Justified by his grace as a gift, through the redemption that is in Christ Jesus, whom God put forward as a propitiation by his blood, to be received by faith. This was to show God's righteousness, because in his divine forbearance he had passed over former sins. It was to show his righteousness at the present time, so that he might be just and the justifier of the one who has faith in Jesus. (ESV)

 

So what do we mean when we say that Christ's blood propitiated God's justice? Because it is unpopular to believe in an angry God, more and more theologians are distancing themselves from the obvious teaching of Scripture that Jesus died to pay the penalty for our sin. The idea that God is holy and requires a penalty be paid (to settle our sin debt) does not sit well with those who believe God's only significant attribute is love.

Before we look at the term "propitiation" (or "sacrifice of atonement" as per the NIV) we need to rehearse what Paul had just written to the Roman believers. Paul painted a picture of an angry God full of wrath. This wrath is revealed from God's abode, heaven (1:18). God handed corrupt mankind over to horribly sinful lifestyles as an act of judgment (1:24). No unsaved person will escape God's judgment (3:3). Later in Romans 5:9, Paul tells the believer that it is God's wrath from which he is delivered (saved). Although we are sinners (as bad as that is), our greater problem is that God is angry and raging at us. Though the Scriptures repeatedly assure us that God loves us, there is another sense in which He hates us: "you hate all who do wrong" (Psalm 5:5b). We are truly "sinners in the hands of an angry God." Those who reject God's burning rage find it easy to redefine what propitiation means.

The idea of propitiation (Greek, hilasterion) is a satisfaction of God's justice and wrath through the payment of an appropriate penalty. The death of Christ averts God's wrath toward the believer because the sacrifice of Christ (on our behalf) satisfies God's holy justice.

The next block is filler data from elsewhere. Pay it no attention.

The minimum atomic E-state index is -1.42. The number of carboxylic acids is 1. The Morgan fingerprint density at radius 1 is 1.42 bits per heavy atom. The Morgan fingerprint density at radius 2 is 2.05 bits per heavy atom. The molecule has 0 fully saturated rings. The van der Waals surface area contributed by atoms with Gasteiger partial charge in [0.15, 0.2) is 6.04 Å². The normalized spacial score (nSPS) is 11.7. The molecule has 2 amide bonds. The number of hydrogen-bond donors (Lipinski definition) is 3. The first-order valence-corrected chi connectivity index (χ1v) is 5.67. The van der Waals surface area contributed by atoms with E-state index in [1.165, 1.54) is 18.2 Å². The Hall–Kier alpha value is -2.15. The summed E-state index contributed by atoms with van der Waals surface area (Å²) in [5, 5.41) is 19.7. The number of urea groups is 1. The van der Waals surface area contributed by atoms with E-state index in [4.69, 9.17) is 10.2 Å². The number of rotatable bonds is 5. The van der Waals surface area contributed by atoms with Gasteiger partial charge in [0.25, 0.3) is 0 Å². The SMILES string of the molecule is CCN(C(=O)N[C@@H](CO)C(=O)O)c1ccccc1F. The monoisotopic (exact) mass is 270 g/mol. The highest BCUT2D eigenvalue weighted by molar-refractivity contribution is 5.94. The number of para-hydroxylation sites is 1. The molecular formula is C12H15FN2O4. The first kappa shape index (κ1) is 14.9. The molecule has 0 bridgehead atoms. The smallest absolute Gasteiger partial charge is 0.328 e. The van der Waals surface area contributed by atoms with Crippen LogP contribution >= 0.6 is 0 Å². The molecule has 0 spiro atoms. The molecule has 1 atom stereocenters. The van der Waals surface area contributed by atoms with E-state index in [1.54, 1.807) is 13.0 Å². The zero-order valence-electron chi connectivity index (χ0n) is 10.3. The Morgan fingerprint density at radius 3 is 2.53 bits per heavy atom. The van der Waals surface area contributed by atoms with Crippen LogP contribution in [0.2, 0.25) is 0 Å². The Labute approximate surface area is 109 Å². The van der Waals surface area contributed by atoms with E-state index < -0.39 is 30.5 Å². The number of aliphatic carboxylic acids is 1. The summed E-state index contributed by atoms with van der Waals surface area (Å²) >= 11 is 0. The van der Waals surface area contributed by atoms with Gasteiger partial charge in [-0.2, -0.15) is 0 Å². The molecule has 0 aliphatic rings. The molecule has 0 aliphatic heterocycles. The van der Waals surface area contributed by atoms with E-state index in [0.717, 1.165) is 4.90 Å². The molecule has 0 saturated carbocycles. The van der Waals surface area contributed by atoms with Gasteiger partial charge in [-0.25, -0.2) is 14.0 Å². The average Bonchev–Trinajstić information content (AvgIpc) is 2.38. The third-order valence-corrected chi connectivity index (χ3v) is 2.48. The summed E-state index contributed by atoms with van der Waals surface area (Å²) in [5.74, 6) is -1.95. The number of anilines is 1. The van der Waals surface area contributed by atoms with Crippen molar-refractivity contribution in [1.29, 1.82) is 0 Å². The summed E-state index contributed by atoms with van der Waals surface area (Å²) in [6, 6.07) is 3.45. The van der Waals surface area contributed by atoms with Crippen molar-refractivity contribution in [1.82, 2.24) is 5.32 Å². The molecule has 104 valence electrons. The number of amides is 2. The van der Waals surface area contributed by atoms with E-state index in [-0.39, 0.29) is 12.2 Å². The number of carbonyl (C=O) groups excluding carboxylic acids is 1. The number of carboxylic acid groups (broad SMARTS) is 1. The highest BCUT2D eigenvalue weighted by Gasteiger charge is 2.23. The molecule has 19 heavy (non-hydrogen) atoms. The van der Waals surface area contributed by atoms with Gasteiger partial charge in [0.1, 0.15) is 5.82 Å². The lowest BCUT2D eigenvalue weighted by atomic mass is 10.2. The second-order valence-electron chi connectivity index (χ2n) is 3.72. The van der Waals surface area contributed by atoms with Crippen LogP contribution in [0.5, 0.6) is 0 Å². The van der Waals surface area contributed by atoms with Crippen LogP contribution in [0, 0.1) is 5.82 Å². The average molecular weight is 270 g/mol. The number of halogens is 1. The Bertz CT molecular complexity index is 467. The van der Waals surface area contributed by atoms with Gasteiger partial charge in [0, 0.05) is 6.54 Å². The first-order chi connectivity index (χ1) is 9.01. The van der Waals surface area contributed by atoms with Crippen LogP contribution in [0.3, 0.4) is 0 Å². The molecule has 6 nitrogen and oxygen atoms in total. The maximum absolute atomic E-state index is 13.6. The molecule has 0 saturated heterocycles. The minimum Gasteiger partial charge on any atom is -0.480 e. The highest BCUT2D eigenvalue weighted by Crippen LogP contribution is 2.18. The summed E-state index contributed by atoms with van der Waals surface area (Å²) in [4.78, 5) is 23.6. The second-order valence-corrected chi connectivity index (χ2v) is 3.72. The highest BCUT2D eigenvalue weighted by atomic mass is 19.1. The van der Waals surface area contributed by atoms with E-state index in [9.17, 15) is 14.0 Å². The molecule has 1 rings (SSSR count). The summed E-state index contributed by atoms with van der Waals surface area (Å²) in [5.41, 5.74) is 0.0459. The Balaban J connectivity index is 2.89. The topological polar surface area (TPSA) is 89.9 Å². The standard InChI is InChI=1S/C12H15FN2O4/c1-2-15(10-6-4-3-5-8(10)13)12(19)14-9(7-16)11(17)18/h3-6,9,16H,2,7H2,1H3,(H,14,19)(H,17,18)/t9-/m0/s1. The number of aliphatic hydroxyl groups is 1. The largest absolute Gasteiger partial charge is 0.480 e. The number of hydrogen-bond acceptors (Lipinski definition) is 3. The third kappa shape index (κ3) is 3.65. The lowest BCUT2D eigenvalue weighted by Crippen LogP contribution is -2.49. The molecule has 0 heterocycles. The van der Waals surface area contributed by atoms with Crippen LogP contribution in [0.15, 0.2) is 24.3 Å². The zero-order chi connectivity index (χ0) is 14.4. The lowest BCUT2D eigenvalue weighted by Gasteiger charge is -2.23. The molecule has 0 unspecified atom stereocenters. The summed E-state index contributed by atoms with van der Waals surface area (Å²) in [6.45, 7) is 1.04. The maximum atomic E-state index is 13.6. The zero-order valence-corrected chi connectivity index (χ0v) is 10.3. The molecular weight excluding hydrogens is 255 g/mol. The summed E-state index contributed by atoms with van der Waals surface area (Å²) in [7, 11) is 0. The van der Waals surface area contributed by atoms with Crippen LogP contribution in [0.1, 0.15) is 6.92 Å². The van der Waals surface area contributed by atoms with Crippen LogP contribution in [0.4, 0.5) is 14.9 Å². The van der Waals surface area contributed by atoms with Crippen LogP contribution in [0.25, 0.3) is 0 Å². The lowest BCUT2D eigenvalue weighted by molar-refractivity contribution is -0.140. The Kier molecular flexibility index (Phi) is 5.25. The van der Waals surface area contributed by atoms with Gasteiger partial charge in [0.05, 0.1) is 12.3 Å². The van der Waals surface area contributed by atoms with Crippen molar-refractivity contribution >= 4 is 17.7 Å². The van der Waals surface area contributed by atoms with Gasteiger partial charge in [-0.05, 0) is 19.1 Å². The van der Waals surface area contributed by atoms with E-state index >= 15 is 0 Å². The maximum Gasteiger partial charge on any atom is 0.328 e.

Christ took our sins upon Himself (2 Corinthians 5:21, 1 Corinthians 15:1-3, 1 Peter 2:24). The First Peter imagery is especially picturesque: "He himself bore our sins in his body on the tree." Our sins were "in his body." 2 Corinthians 5:21 suggests that a transfer occurred at some point: "God made him who had no sin to be sin for us, so that in him we might become the righteousness of God."

Many commentators believe that this transfer of our sin upon Christ happened when the earth became dark during the crucifixion. Although this is possible (in my opinion, even likely), we really cannot produce a chapter and verse to advance this theory to fact. It really does not matter if we can pinpoint when it happened; what does matter is that it did happen, and that Jesus bore our sins while He died on the cross. He was suffering to be the ultimate propitiation to satisfy God's just wrath.

In the Torah, when the high priest would practice the Yom Kippur (Day of Atonement) rituals, He would take two goats and lean his weight upon them. This signified both the creation of a substitute and the transfer of sin.1 One goat would be slaughtered and its blood sprinkled on the Mercy Seat; the other would be released into the wilderness as the Scapegoat.

It is likely that this ritual foreshadowed the work of Christ. He is our substitute and our sins were transferred to Him. His death was represented by the first goat. His blood was offered to the Father as a settlement for the debt of sin. The second goat pictures the burial of Christ: our sins were not only paid for, but their memory dissipated and removed.2 The hymnist captures the thought: "Living He loved me, dying He saved me, buried He carried my sins far away."